Medical Education Technologies are looking for question writers

Become a question writer today! This is a great opportunity to demonstrate teaching skills and boost your CV and portfolio


  1. Medical student or Medical graduate
  2. Completed pre-clinical studies


  1. Create content – in line with provided guidelines
  2. Edit content – in line with feedback provided by Medical Education Technologies Ltd

All question writers who meet provided guidelines will be awarded with a certificate of completion.

With author permission, names will be listed on the “About Us” section of our website (currently under development)

Name only 1Q= Contributor

Photo and name 10Q = Senior contributor

Photo, name and short description 50Q = Question developer

How to take part

  1. Read our guidelines
  2. Submit via this link
  3. We will get in touch with feedback and ask you to edit content if necessary
  4. Forms – we require you to sign a consent form if you wish for your name to be published on our site and an IP transfer form for your submission.

Any questions – please email us at



Guidelines for good MCQ questions


  • Exceptionally well written
  • Sound clinical reasoning
  • Clear explanation that tells you why the answer is right
  • Clear explanation that tells you why the other options are If appropriate some indication of how the question stem would change to make a wrong answer correct.

Rules for question stem

  1. Emphasise higher-level thinking –

Use memory –plus questions that require students to recall principles, rules or facts in context.

Demand that the students go through more than one step to get to the correct answer! Test comprehension and critical thinking not just recall.

The stem can be relatively long, the options should be short.

  1. Ensure question is context

Give context by adding a case scenario with observations/images/lab values etc. The stem should be 3 to 6 sentences in length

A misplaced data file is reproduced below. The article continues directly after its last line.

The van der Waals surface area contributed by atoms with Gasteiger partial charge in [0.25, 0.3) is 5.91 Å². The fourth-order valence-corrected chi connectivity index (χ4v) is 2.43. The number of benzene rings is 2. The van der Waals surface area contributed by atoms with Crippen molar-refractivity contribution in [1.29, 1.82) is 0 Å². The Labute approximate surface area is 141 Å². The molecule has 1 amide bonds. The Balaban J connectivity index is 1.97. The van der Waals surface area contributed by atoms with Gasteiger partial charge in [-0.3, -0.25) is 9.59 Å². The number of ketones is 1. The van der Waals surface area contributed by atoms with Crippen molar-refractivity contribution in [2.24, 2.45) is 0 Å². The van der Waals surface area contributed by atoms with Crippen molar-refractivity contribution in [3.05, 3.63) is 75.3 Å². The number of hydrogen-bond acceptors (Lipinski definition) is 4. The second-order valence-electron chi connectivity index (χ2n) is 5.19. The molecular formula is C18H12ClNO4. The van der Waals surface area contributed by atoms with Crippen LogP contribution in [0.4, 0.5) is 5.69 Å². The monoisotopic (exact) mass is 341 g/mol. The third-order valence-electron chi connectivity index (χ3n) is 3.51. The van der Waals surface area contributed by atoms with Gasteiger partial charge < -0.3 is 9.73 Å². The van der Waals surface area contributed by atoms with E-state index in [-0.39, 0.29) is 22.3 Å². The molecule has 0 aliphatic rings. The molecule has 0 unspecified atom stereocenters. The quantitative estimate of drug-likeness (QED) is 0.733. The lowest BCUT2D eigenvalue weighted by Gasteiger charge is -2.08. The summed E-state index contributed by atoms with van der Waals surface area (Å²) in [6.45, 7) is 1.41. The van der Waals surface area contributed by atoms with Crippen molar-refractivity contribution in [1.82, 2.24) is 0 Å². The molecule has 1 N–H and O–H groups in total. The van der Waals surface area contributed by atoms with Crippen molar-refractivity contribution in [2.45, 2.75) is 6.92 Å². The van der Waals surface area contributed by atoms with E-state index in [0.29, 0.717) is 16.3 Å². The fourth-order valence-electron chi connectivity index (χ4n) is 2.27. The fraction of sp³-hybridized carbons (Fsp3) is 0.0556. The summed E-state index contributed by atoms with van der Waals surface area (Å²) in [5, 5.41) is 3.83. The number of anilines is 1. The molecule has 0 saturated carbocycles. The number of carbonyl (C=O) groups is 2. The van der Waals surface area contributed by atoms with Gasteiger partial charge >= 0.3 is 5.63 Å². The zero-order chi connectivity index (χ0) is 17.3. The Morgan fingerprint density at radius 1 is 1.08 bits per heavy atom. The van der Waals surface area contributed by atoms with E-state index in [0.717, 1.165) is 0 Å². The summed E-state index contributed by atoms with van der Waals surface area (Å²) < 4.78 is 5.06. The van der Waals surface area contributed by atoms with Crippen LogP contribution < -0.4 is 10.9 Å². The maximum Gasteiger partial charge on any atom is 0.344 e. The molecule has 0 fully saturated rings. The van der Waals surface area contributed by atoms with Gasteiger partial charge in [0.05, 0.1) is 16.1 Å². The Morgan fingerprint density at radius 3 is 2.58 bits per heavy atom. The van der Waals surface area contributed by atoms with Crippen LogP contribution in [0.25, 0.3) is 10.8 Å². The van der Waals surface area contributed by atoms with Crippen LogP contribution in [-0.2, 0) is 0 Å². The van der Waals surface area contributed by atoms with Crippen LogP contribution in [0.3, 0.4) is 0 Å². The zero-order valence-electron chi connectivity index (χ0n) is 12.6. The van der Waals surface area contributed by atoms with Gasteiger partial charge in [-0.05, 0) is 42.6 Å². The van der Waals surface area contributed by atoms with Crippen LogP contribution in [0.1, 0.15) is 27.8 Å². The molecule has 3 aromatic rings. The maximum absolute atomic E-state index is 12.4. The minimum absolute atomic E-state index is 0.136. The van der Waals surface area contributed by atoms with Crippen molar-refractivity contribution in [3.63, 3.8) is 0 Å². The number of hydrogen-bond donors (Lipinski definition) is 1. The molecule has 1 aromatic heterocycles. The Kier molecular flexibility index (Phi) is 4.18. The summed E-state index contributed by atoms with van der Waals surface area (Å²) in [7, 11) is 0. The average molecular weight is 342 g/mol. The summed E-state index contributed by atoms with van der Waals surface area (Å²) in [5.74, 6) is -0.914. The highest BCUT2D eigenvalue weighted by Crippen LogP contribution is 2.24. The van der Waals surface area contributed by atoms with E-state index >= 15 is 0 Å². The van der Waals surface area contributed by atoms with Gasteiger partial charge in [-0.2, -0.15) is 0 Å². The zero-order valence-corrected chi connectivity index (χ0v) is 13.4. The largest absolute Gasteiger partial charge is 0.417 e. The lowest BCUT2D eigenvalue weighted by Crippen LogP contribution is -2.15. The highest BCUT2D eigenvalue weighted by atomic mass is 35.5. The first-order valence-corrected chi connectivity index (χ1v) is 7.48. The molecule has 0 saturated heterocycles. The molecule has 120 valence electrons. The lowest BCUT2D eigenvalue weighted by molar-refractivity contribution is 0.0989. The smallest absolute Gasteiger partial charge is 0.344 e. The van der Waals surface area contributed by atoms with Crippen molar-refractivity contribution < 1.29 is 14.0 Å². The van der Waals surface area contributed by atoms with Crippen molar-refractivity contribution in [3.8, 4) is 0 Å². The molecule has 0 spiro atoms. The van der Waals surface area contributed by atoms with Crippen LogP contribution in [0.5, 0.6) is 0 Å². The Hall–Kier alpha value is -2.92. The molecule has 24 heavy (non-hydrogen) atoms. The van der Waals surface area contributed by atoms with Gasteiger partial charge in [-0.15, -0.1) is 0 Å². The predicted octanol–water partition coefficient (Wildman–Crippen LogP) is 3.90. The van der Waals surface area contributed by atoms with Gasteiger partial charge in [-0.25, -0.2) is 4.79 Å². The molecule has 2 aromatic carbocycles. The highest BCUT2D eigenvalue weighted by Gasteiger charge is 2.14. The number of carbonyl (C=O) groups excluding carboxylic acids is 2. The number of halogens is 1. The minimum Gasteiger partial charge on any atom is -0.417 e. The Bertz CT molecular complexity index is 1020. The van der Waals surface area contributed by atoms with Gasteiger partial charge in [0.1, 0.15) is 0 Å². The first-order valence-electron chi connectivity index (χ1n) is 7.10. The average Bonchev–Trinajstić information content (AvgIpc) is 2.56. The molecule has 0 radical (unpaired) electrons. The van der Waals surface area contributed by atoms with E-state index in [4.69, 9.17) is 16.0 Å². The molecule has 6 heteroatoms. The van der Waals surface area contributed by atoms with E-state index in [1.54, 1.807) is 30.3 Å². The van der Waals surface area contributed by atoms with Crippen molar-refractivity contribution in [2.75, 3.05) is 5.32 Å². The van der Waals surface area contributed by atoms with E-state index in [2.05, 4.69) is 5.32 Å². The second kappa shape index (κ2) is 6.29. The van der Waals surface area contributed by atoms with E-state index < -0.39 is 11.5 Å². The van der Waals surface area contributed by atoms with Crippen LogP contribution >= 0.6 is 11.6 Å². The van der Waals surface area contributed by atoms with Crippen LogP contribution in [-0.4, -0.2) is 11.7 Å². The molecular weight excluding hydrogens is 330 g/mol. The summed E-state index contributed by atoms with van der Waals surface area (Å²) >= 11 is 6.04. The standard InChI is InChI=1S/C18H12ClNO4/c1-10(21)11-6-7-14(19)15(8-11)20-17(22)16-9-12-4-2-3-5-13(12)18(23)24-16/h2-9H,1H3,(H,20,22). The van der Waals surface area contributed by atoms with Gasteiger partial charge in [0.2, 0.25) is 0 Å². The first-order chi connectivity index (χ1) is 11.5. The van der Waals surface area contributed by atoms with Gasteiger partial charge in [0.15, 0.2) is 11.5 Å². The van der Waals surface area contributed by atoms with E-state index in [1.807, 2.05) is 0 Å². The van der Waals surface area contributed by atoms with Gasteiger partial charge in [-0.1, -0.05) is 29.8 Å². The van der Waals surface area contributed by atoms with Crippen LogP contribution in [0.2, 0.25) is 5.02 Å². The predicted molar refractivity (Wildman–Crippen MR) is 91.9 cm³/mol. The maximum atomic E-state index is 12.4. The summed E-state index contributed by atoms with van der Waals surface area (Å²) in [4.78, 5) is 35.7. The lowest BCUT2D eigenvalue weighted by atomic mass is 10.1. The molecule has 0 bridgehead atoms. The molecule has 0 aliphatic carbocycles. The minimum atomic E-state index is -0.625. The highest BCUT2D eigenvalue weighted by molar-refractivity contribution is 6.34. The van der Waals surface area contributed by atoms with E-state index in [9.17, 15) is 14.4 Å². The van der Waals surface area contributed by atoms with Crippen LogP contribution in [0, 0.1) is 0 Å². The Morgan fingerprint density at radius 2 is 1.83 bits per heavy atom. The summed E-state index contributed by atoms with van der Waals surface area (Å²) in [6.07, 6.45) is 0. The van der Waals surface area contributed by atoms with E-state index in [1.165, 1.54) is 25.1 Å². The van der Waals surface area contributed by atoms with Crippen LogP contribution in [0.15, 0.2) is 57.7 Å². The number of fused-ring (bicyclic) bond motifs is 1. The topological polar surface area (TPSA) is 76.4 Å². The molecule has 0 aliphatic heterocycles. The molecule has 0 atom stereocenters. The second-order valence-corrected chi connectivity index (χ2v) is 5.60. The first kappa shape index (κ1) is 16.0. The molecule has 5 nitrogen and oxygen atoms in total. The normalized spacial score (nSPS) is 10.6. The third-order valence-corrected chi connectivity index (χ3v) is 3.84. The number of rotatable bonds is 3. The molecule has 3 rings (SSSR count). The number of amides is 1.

If using a scenario use this order à the presenting problem of a patient, followed by the history, physical findings, result of diagnostic studies, initial treatment

Bad example

Which description best characterizes whole foods?

  1. orange juice
  2. toast
  3. bran cereal
  4. grapefruit


  1. Test high-yield relevant content

Focus on common clinical problems . Don’t test niche facts or very rare complications. Stick to what all doctors should know.

Rules for distractors

  1. Use plausible distractors (wrong responses) – use distractors that test the students’ knowledge. All the wrong options should be completely reasonable/ logically compatible! This can be very hard to achieve – if you need help put n/a into the googleforms and when we will get back to you with advise!
    Don’t just choose giveaway wrong answers
  2. Use homogenous distractors
    They should fall into the same category as the correct answer (e.g., all diagnoses, test, treatments, medications, dosages).
    Avoid using “double options” (e.g., do W and X; do Y because of Z) unless the correct answer and all the distracters are double options.
  3. Keep option lengths similar – don’t make the correct answer the long or short answer
  4. Don’t use negative distractorsg. Doesn’t need a CT scan USE CT scan needed instead (as a wrong option)
  5. Avoid using “none of the above”, “all of the above”
  6. Avoid extremesg. always and never in options
  7. Avoid vague termsg. rarely , usually


Rules for explanation of the correct answer

  1. Use diagrams/ tables and images
  2. Be concise but make sure explanation is thorough

Rules for explanation of the incorrect answer

  1. Explain under what circumstances the incorrect answer would be correct
  2. Explain any changes to the question stem that would make the answer correct

General rules

  • Ensure accurate spelling and punctuation
  • Make sure it is a question you would want to see in your exam
  • Make sure the explanation helps the reader learn!
  • Avoid double negatives

Please see the following page for some examples of stems, lead-ins and options list



  1. A (patient description) has (history findings) and is taking (medications). Which of the following medications is the most likely cause of his (one history, PE or lab finding)?
  2. A (patient description) is currently on (specific medication). Which of the following conditions is most likely to occur?
  3. A (patient description) has (symptoms, signs, or specific disease) and is being treated with (drug or drug class). The drug acts by inhibiting which of the following (functions, processes)?